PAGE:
So I can't find anything to chalk up this remarkable resistance to change and innovation than the static nature of law. The legal system is beset by Kafka-esque gatekeepers, arcane rules, and legal precedents that constrain its ability to adapt and change. Bowers v. Hardwick: 1989. Overruled by Lawrence v. Texas: 2004. It takes a while, even as society and its mores changed at a much more rapid pace.

Young academics can take it upon themselves to try to change the pedagogical rigidity of the system without pushing a political agenda. I would hope that I would try to teach some of the things I'm discovering through my research in a politically neutral way, that is, open to discussion and critique. In teaching a course about federalism, for example, I could bring in the angle of the federalization of criminal law and discuss new cases concerning drug enforcement and the Violence Against Women Act. There are pro and contra arguments for anything. In teaching a class about Employment Discrimination, I would bring in issues concerning sexuality as a potentially "suspect" classification for discrimination, how transgenders should be regarded (as effeminate men/masculine women or as women/men?), and how discriminating against typically-Black/ethnic mutable characteristics (cornrows, yarmulkes, Sikh beards and turbans) is de facto racial discrimination. Again, arguments on each side, going back to the melting pot vs. the mosaic.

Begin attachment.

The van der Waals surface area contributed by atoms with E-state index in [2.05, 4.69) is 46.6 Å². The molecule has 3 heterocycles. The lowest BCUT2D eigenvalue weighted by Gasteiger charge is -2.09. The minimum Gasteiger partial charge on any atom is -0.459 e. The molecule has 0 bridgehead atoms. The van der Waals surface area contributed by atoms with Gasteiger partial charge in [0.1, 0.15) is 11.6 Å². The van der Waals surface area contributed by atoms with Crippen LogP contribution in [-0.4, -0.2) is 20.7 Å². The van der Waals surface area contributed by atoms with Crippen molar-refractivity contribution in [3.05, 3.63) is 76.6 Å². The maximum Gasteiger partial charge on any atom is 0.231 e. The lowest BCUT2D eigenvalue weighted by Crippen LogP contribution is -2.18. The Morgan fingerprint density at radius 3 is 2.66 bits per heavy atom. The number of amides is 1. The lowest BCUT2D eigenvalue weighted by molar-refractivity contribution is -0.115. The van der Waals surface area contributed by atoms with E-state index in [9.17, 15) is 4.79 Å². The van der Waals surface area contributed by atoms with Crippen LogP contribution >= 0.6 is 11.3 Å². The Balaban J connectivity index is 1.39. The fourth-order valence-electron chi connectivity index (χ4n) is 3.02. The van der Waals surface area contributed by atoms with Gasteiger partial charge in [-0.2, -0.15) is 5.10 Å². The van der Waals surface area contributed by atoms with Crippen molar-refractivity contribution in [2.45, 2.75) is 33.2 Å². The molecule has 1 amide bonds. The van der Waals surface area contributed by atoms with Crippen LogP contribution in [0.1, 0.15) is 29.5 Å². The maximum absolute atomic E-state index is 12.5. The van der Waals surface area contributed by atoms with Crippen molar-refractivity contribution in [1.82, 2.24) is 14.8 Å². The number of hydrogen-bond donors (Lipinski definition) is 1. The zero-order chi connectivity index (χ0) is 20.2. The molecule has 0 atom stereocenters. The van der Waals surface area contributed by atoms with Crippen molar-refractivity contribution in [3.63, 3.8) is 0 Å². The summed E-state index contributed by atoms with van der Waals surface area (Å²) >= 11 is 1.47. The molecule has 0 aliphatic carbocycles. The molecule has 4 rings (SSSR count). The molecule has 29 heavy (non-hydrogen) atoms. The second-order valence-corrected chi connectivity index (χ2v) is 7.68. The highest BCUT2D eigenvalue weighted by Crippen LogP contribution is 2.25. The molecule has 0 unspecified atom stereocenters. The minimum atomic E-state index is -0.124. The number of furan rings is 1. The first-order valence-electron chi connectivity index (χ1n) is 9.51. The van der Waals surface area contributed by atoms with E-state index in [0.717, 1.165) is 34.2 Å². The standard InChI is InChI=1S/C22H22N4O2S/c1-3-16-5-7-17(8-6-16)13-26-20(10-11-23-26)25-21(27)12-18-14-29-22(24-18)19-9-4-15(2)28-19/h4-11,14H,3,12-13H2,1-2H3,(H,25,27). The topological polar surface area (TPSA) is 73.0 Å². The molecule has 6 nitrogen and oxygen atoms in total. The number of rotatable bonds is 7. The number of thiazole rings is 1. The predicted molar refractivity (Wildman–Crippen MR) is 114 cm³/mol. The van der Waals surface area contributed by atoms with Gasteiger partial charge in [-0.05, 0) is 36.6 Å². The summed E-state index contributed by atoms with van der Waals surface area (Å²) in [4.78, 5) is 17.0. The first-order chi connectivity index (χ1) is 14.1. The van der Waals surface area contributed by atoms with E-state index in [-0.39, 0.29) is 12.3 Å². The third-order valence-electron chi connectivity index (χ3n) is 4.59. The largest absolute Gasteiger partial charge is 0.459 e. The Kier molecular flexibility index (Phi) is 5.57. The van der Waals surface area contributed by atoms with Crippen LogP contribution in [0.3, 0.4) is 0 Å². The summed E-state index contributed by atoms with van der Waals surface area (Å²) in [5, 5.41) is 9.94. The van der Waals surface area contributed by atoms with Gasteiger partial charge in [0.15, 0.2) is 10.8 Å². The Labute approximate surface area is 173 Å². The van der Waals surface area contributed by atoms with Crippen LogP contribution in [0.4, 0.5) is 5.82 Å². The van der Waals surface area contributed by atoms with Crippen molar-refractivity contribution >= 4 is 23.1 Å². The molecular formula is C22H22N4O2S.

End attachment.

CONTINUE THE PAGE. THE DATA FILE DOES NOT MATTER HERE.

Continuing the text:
The legal field is more dynamic than the legal academy, but both are pretty much slow moving beasts. It's the race between the tortoise and the slug. But I would at least argue for making the academy match the innovation of its cognate field. What the academy should do is look outside it's doors to the other buildings on campus. I wonder how other fields would fare if they only taught the survey courses and nothing else, or introduced nothing novel in their survey courses. How can you teach a class on the American Government and discuss separation of powers without discussing the current controversy over the "unitary executive" idea of Alito's? How can you teach economics without introducing the emerging field of behavioral economics? I was an English Lit major once, concentrating in modernist American literature and even there, the professors brought in post-modern deconstructionist theory (though we were the university of Derrida). Every field has the potential to be shaken up a little.

I'm not anti-canon. I'm not one of those annoying newly minted activists in the first blush of political consciousness arguing that seeing a John Singer Sargent exhibit is SO eurocentric (dude, he was AMERICAN) or blithely saying "I don't like Shakespeare--he does nothing for me" (both happened to me). I'm not arguing for throwing out the baby with the bathwater, or radicalizing and politicizing law teaching. You can teach the emerging conservative movement in ANY field too. I'm just sayin', can't we change the syllabus a little? Can't we spend a few less weeks on one point that has been belabored to death so that we can discuss a couple of emerging topics?

Is this too much to ask? Posted by Picasa